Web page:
Mahogany is one of the leading online channels for super high-quality live music sessions. Over the last 10 years, Mahogany has built a cult following of music lovers around the globe. The brand-new Leica SL2-S provides the best of both worlds: photography and videography. And that’s why Ricky Patel chose to capture the new Mahogany Session on film. Balan Evans shot the behind-the-scenes video footage while Chris Maas captured the behind-the-scenes photography of the session in action.
Ricky, how was your experience using the Leica SL2-S for this project?
The SL2-S video features were such a treat, especially with how easy it is to switch from still to video. It was seamless. The language totally translates.
The large sensor is a great option to have on such a small camera body and the in-camera stabilisation is very impressive! I also like moody scenes and low-light settings, so the huge ISO range of this camera worked incredibly well here for this type of aesthetic. It really is one of those cameras where you don’t need to think about the camera, you just think about shooting what’s in front of you.
Also, if a camera has a chunky menu or huge buttons in the way, this can really complicate things and distract you from the scene. Whereas the SL2-S was just beautifully simple and worked with me as I filmed.
Overall, it was a pleasure to work with Chris and the team, and of course, Reuben and his band were just a dream. We’ve created over 1000 sessions at Mahogany and try to find upcoming talent, I guess before they reach their peak. This one was really special to me, not only because I just loved his vibe and sounds as an artist, but because I worked with a fantastic team to pull this together.
And which lenses did you use?
I used the Leitz Summilux-C Cine Lens (PL Mount) and it was the perfect combination. I shot the whole film wide-open at 1.4 with a full sensor, which meant that we were able to capture the wider parts of the lens and all its beauty.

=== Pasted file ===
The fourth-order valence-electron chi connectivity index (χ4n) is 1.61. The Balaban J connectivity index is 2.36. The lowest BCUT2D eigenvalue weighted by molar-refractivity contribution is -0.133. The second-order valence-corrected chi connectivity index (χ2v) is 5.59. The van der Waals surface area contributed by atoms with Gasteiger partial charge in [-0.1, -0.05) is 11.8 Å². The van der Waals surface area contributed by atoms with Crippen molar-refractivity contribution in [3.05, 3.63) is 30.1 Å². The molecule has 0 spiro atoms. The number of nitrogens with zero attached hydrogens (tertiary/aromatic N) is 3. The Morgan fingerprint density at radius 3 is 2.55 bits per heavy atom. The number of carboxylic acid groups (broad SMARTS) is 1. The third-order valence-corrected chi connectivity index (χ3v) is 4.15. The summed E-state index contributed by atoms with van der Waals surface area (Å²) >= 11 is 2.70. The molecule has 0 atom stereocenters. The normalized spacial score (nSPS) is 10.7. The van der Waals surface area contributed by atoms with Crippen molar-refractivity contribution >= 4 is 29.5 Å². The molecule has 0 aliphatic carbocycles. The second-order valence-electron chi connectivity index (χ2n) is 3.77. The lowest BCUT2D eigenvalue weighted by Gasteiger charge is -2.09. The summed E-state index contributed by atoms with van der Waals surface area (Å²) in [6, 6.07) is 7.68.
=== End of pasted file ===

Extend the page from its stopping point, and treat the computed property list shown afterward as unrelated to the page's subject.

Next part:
Chris, tell us a bit about your photography journey so far…
As a Session Musician, I spend a lot of time touring and exploring new places. I was first introduced to film photography by a dear friend/fellow musician whilst on tour, and straight away fell in love with it. I started to obsess over buying film cameras and thought more equipment would make me a better photographer. Thankfully, I soon realised, this wasn’t the case. After countless hours of research, reading blogs, watching documentaries and buying photo books, I concluded most photographers whose work I loved, all shared a rather simple one camera/one lens setup and used the Leica M-System.
Soon after, I sold all my accumulated camera equipment, and bought an old, second-hand, bashed up Leica M6 with a 50mm lens. Straight away I felt like I had found the perfect tool, which quickly became an extension of myself.
For years, I carried my M6 everywhere with me, documenting life on the road as a touring musician, but it wasn’t until more recently when I started to consider photography as a separate career to music (and entering the world of commercial photography.)
Since I mostly shoot rangefinder (M) cameras, the idea of switching to the SL2-S, even just for one shoot, seemed daunting. This changed when I learned I could use M-Lenses with the L mount adapter. If you’re familiar with M cameras, you’ll see how easy it is to switch between the two systems (Leica M & Leica SL).
I shot most of these images wide-open and in single-shot mode, rather than continuous. I much prefer the speed of shooting film; the process of slowing down, seeing the shot before you take it and composing yourself. I always try and work this way, even when shooting digital.
How was your experience working on this project?
Mahogany seeks to champion up-and-coming talent and I’m incredibly proud of what we accomplished together with the whole team. We were able to pull off an incredible shoot under the restrictive and challenging circumstances that COVID-19 poses for productions. The SL2-S is an incredible camera and a joy to shoot with.
I normally shoot in black and white, but I knew I had to move to colour for this project to work. Straight out of the camera, the colours were great and required very minimal grade adjustments. Reubens 1930’s inspired dress sense, along with the beautiful wooden panelling of the venue and the black glossy finish of the piano work really well together in colour.
And which lenses did you use here?
I used the Summilux-M 35mm, APO-Summicron-M 50mm and APO-Summicron-M 75mm lenses. Being able to combine systems like this, added a familiar touch to this otherwise new camera. Despite it being an entirely new set-up for me, I was able to familiarise myself quickly with the physical design and UI, given the intuitive nature of the camera layout. There’s a lot to love about this camera, but I found that it performed especially well in low light conditions; the bright viewfinder and focusing aid ensured I didn’t miss a shot.
Balan used the new Vario-Elmarit-SL 24-70 f/2.8 ASPH. lens and was able to shoot without using a gimbal, thanks to the amazing in-camera stabilisation.
To discover more about the SL2-S and its photography and videography capabilities, click here.